Yet what keeps me from dissolving right now into a complete fairy-tale shimmer is this solid truth, a truth which has veritably built my bones over the last few years--I was not rescued by a prince; I was the administrator of my own rescue.
My father taught me that you can you read a hundred books on wisdom and write a hundred books on wisdom, but unless you apply what you learned then its only words on a page. Life is not lived with intentions, but action.
You are an explorer, and you represent our species, and the greatest good you can do is to bring back a new idea, because our world is endangered by the absence of good ideas. Our world is in crisis because of the absence of consciousness.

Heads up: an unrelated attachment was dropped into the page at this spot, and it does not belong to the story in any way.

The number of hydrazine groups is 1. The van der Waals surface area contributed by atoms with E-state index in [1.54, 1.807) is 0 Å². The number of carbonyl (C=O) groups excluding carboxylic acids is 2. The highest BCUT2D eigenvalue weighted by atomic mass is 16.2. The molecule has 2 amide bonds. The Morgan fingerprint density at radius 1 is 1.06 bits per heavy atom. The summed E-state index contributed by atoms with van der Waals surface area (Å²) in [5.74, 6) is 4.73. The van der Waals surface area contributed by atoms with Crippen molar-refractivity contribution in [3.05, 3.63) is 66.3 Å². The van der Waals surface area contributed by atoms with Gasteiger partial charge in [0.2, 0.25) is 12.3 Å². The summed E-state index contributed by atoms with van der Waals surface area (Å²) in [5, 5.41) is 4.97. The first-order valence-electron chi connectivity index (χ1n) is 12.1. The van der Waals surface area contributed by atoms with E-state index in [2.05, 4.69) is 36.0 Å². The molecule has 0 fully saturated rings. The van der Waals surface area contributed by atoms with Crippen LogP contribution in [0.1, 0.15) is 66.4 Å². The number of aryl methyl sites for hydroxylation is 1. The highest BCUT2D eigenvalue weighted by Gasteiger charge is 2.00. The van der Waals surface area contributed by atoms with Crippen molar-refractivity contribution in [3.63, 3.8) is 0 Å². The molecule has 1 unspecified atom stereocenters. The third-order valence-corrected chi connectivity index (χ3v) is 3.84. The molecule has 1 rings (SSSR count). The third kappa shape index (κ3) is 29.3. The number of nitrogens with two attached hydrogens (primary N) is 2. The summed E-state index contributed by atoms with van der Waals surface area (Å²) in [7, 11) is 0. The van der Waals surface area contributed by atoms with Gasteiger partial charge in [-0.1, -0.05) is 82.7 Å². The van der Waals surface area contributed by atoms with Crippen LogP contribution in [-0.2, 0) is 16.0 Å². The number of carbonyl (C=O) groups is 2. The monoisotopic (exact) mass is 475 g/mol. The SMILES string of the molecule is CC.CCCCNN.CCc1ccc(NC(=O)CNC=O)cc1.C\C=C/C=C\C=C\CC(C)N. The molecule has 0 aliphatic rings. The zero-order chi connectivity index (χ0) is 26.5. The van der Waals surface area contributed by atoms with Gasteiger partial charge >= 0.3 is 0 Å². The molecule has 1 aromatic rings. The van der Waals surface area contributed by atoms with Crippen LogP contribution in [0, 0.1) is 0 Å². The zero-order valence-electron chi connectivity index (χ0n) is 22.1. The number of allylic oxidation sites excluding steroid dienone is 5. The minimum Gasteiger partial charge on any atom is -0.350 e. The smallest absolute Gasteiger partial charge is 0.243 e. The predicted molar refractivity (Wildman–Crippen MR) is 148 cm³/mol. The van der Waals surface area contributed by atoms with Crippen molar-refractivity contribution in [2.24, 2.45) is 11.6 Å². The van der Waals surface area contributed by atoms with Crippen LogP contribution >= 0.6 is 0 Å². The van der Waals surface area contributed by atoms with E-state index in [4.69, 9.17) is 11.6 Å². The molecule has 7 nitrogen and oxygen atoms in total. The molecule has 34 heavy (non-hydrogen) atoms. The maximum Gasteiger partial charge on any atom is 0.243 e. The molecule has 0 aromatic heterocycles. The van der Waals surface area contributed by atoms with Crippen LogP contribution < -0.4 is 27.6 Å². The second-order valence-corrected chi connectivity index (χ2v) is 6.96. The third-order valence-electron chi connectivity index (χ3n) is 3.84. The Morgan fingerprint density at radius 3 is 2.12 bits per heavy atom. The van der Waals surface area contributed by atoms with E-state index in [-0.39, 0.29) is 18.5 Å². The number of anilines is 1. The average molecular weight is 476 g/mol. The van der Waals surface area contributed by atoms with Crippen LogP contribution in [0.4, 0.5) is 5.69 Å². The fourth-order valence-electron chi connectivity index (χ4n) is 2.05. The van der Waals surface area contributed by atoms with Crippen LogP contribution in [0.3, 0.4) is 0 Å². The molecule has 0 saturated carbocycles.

In our reasonings concerning matter of fact, there are all imaginable degrees of assurance, from the highest certainty to the lowest species of moral evidence. A wise man, therefore, proportions his belief to the evidence.
There will come a time in your life when you lose something that matters to you. You'll fight for it and you won't win. But what really matters isn't the war you're waging, it's that you don't lose the person you are in the midst of the battle.
I thought to myself: I am wiser than this man; neither of us probably knows anything that is really good, but he thinks he has knowledge, when he has not, while I, having no knowledge, do not think I have.